When President Obama hosted the nation's governors at a dinner last week, he gave a toast that captured the difference between a chief executive — state or federal - and a member of Congress.
"It's hard to be overly ideological as a governor," Obama said, "because the fact of the matter is the rubber hits the road with you. You guys can have all kinds of abstract thoughts but when families come to you looking for help, when communities have been devastated, you're the ones they turn to."
This distinction helps explain why many Republican governors are not shy about criticizing their own party leaders on Capitol Hill for trashing Obama's mammoth year-old economic stimulus plan and insisting it has failed to rescue the economy.
GOP governors in town for the annual winter meeting of the National Governors Association joined Democrats in refuting congressional critics such as new Massachusetts Senator Scott Brown, who said the $787 billion rescue package had not created a single job in his state.
"Anyone that says it hasn't created a job, they should talk to the 150,000 people that have been getting jobs in California," said Governor Arnold Schwarzenegger, a Republican.
Obama was on target in his toast. Governors cannot be overly partisan when it comes to fiscal matters. Unlike Congress and the administration, both of which can print money when they are in debt, governors are required by law to balance budgets. Most of them say they do not know how they could have done that without the $157 billion in federal stimulus money that has flowed to states so far.
"The federal government has provided states with invaluable assistance," Vermont Governor Jim Douglas, the Republican chairman of the governor's group, says of the stimulus package. "The stimulus helped stabilize the economy and minimize job losses."
Proving that many governors are willing to look beyond partisan politics in a crisis, Douglas praised House Speaker Nancy Pelosi for helping governors find additional federal help. Pelosi is a bête noir of House Republicans and the conservative movement but Douglas doesn't seem to mind insulting the right wing of his party.
Neither does Florida Governor Charlie Crist, who faces former state House Speaker Marco Rubio for the GOP nomination to the U.S. Senate this year. Rubio told a conference of conservatives in Washington that the stimulus was a mistake because it has not created many jobs. Crist, who has appeared with Obama to extol the stimulus' impact on Florida, fired back at Rubio after leaving a White House meeting with the president.
"It was the right thing to do. We needed the money. And it saved 87,000 jobs in my state," Crist said. "I was raised to respect the presidency of the United States and the man who occupies the office. Now I don't agree with him on everything. By golly if we agree on something and that means helping the people in the state that I was elected to govern, then I'm going to be there. I'm going to thank him."
A GOP governor who wants Obama's job, Minnesota's Tim Pawlenty, is not feeling so gracious. Pawlenty, like congressional Republicans, criticized the stimulus before it was approved, calling it a "meandering spending buffet." If so, Minnesota filled its plate several times, using its stimulus money to hold down college tuition increases, pay for Medicaid health care for low income residents, extend unemployment benefits, finance a portion of public health and safety and launch road projects that the governor showed up to cut the ribbon on. The stimulus he calls "largely a waste of money" will help Pawlenty plug a $1.2 billion shortfall in the current two-year budget.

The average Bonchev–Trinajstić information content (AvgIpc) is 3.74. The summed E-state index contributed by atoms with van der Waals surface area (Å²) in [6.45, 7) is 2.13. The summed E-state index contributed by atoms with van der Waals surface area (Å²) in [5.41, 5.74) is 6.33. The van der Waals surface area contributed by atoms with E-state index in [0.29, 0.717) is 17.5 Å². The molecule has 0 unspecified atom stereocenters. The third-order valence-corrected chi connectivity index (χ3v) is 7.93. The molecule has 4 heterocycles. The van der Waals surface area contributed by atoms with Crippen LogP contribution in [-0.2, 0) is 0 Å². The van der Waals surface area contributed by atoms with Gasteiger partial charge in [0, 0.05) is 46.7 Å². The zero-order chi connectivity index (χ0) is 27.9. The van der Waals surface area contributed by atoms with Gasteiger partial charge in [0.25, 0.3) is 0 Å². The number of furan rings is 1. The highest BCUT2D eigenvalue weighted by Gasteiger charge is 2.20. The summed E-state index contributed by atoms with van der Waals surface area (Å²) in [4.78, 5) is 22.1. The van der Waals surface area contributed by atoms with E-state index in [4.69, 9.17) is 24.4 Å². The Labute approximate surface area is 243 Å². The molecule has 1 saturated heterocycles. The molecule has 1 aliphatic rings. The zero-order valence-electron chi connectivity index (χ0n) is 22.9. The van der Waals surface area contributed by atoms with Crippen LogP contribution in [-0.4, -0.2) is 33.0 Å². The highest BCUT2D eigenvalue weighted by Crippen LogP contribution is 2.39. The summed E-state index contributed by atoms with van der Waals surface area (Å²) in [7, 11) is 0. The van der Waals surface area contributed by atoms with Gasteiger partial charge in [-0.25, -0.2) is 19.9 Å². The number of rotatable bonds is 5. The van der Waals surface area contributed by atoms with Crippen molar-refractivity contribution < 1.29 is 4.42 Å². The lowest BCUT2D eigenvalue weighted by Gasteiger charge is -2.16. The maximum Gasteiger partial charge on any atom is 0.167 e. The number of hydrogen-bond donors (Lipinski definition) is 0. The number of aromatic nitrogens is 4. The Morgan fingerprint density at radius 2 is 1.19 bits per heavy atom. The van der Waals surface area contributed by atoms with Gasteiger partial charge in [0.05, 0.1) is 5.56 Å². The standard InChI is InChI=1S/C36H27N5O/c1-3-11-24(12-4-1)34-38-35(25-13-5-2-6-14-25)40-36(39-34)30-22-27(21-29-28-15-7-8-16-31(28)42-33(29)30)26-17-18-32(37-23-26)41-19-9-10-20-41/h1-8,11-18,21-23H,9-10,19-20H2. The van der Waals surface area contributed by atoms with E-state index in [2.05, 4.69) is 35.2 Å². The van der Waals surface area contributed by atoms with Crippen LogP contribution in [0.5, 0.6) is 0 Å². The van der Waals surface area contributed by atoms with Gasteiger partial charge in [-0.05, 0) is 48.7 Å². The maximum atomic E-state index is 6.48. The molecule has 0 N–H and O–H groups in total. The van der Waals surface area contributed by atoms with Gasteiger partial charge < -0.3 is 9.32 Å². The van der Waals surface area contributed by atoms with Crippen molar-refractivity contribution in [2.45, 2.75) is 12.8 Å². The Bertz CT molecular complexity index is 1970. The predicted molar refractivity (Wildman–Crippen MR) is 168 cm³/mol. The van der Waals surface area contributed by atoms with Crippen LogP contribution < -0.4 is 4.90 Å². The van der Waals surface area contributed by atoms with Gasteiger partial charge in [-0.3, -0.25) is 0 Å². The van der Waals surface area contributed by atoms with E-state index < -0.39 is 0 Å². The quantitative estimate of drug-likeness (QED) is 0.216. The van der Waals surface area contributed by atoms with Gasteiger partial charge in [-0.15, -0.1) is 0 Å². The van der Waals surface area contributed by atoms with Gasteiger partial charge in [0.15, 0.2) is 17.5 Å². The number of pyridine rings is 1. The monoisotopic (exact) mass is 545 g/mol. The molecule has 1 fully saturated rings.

Pawlenty and the national GOP chairman, Mississippi Governor Haley Barbour, continue to insist that the stimulus has not created enough private sector jobs or provided much aid to small businesses. Most of the jobs that have been saved, they say, were in the public sector. They do not explain why they believe saving the paycheck of a teacher, police officer, correctional officer or custodian in the governor's office is not a valuable outcome.
Louisiana Governor Bobby Jindal, another Republican stimulus critic, left a White House meeting with Obama concluding that "what the country needs now is a laser like focus on jobs." Jindal did not make reference to the president's Jan. 27 State of the Union address , in which he proposed a jobs bill with additional small business tax cuts and further steps to ease access to credit. The U.S. Senate focused, laser like, on jobs last Wednesday by approving a $15 billion job creation bill, with 13 Republicans joining the Democratic majority.
Obama's detractors got one thing right. He has not succeeded in explaining the goals and impact of the stimulus very well despite solid evidence from bipartisan economists that it helped end the recession last fall. Only six percent of Americans believe the stimulus has created jobs, according to a Feb. 11 CBS News/New York Times poll . Forty one percent say that it will create jobs but 48 percent think it will not. The nonpartisan Congressional Budget Office said Tuesday that the stimulus had created up to 2.1 million jobs.
Pennsylvania Governor Ed Rendell, a Democrat, believes Republicans have been effective in beating up on the stimulus from the start. While it is true that the main goal was creating jobs, Rendell says, Obama should have focused more on how the money provided assistance to Americans who have lost their jobs.
"The Republicans aren't going to raise their hands and vote against that, right?" Rendell said on ABC-TV's This Week. "Everyone's in favor of that. That was an important component of the stimulus - COBRA, health care benefits for people who lost their jobs… The stimulus has done a great job for America, but we lost the spin war. And once you lose it, it's hard to get it back." But with states facing two or more difficult budget years, it would help if there was less spin war and more comity.